Jeff Chiu / AP

The Wall Street Journal reported Friday night that Sprint is seeking to merge with Charter Communications. That deal would marry one of the the nation's four main wireless carriers with a dominant cable provider under the auspices of SoftBank, Sprint's Japanese parent company.

  • Caution: Bloomberg has a source who says Charter isn't on board with the idea. Both companies declined to comment on either story.
  • Take note: Sprint CEO Marcelo Claure was in Japan this week, per his Twitter feed.
  • Bigger picture: It's been a furious season of speculation about possible telecom deals. Sprint could benefit from a deal with Charter or another company to help it compete with Verizon and AT&T, and companies that offer wired service can diversify by getting into the wireless space or investing in content. An agreement between Charter and Comcast means the former couldn't merge with Sprint without the blessing of the latter.

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Updated 59 mins ago - Politics & Policy

Coronavirus dashboard

Illustration: Annelise Capossela/Axios

  1. Politics: Trump calls Fauci a "disaster" on campaign call.
  2. Health: Coronavirus hospitalizations are on the rise — 8 states set single-day coronavirus case records last week.
  3. States: California to independently review FDA-approved coronavirus vaccines
  4. Wisconsin judge reimposes capacity limit on indoor venues.
  5. Media: Trump attacks CNN as "dumb b*stards" for continuing to cover pandemic.
  6. Business: Consumer confidence surveys show Americans are getting nervousHow China's economy bounced back from coronavirus.
  7. Sports: We've entered the era of limited fan attendance.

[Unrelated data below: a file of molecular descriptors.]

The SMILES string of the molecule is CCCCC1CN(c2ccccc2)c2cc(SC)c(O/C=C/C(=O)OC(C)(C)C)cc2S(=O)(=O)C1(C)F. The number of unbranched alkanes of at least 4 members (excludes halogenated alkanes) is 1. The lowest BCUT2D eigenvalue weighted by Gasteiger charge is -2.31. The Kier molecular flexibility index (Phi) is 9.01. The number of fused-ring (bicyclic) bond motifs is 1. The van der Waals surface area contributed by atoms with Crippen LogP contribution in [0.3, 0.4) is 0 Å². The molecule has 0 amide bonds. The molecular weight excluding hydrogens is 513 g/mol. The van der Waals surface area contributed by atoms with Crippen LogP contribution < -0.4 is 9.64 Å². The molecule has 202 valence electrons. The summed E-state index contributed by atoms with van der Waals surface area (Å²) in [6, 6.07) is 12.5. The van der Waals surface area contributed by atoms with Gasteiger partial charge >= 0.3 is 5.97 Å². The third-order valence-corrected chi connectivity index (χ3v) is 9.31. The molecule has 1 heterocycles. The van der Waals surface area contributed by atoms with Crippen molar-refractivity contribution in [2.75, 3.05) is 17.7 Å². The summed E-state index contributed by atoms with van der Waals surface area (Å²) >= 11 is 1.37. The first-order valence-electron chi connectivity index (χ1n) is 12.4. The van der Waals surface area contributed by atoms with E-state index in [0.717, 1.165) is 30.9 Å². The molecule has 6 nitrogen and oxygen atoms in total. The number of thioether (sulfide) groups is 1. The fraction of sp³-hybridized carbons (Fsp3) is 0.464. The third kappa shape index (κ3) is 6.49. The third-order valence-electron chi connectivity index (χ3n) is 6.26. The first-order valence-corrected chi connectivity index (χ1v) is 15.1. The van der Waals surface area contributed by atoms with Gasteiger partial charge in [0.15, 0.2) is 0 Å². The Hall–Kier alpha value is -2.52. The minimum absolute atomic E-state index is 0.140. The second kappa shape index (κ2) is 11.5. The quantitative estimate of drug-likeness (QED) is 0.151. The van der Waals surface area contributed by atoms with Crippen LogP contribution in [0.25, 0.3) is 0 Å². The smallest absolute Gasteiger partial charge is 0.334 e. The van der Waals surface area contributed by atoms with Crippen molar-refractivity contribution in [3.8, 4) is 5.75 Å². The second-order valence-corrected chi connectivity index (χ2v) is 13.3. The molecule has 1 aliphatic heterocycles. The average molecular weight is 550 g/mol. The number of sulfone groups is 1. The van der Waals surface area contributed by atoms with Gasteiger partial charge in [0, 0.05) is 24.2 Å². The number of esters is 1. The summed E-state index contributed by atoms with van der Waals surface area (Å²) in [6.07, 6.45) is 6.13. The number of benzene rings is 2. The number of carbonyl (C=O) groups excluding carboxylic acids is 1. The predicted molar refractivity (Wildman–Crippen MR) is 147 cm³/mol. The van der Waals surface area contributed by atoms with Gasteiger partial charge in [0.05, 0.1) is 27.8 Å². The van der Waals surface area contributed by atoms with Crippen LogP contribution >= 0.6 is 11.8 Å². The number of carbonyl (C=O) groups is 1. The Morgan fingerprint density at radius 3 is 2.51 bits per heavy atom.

8. Education: Why education technology can’t save remote learning.
Dion Rabouin, author of Markets
1 hour ago - Economy & Business

The 2020 holiday season may just kill Main Street

Illustration: Eniola Odetunde/Axios

Online retail and e-commerce have been chipping away at brick-and-mortar businesses over the years but the combination of the coronavirus pandemic and the 2020 holiday season may prove to be a knockout blow.

State of play: Anxious consumers say financial concerns and health worries will push them to spend less money this year and to do more of their limited spending online.

California to independently review FDA-approved coronavirus vaccines

California Gov. Gavin Newsom. Photo: Justin Sullivan/Getty Images

California will "independently review" all coronavirus vaccines approved by the Food and Drug Administration before allowing their distribution, Gov. Gavin Newsom (D) announced at a news conference Monday.

Why it matters: The move that comes days after NAID director Anthony Fauci said he had "strong confidence" in FDA-approved vaccines could cast further public doubt that the federal government could release a vaccine based on political motives, rather than safety and efficacy.